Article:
A judge has rejected two water permits issued by Georgia’s Environmental Protection Division for a proposed coal fired power plant in Washington County.
Administrative Law Judge Ronit Walker says one permit didn’t follow correct guidelines for interbasin transfers--the act of moving water from one river basin to another.
It would have allowed the plant’s operating company Power4Georgians to withdraw more than 13 million gallons a day from the Oconee and return only 11 percent of it back to the river.
The judge says transferring that much water requires a public notice and a series of EPD studies.
Brian Gist is an attorney with The Southern Environmental Law Center.
"Ninety percent of that water taken out would not be coming back to the Oconee River and across the state you look at what some of the biggest water consumers are and they are electrical generation," Gist says. "So I think we need to take a very careful look at whether management of Georgia’s waters would require us to meet our electrical needs some other way."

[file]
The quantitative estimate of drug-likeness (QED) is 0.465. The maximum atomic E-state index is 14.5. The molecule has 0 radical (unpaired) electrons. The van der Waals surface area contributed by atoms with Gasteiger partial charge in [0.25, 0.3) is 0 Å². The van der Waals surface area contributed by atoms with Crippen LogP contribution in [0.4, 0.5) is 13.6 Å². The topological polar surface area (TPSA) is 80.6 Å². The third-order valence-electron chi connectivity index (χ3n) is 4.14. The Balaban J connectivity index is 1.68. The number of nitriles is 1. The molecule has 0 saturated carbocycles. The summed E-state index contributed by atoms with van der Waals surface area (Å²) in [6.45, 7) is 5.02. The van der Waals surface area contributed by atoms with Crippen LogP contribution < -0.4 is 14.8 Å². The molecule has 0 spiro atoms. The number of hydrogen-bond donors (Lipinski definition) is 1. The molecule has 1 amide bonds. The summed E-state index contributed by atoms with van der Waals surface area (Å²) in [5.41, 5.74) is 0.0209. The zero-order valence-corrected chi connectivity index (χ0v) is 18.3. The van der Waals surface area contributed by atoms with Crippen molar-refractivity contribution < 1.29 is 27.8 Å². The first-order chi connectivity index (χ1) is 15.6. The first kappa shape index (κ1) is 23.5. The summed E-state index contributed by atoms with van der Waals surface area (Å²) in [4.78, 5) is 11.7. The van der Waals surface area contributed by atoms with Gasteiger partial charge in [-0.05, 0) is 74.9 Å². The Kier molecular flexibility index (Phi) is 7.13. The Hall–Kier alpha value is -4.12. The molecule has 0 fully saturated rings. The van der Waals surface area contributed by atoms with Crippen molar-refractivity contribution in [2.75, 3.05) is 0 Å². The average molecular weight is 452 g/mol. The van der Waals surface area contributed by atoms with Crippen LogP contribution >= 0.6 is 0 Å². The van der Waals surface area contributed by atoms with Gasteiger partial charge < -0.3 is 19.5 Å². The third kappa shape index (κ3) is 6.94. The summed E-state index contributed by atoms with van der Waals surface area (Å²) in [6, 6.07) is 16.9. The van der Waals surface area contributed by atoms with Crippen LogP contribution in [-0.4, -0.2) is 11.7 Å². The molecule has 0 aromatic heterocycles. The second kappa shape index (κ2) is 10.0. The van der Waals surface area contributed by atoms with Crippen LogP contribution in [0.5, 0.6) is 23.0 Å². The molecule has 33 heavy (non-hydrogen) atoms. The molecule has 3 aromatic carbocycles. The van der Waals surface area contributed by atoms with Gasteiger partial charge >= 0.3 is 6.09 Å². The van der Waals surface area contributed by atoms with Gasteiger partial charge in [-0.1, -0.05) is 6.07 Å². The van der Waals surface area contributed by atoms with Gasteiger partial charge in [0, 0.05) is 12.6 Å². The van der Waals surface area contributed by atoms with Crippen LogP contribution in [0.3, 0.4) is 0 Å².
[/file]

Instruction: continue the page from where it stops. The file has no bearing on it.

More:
The judge also ruled that pollution has to be monitored at the location water re-enters the river instead of from inside the power plant
The decision comes as Georgia battles a tristate water war with Florida and Alabama over shared water resources.
Power4Georgians has 30 days to appeal.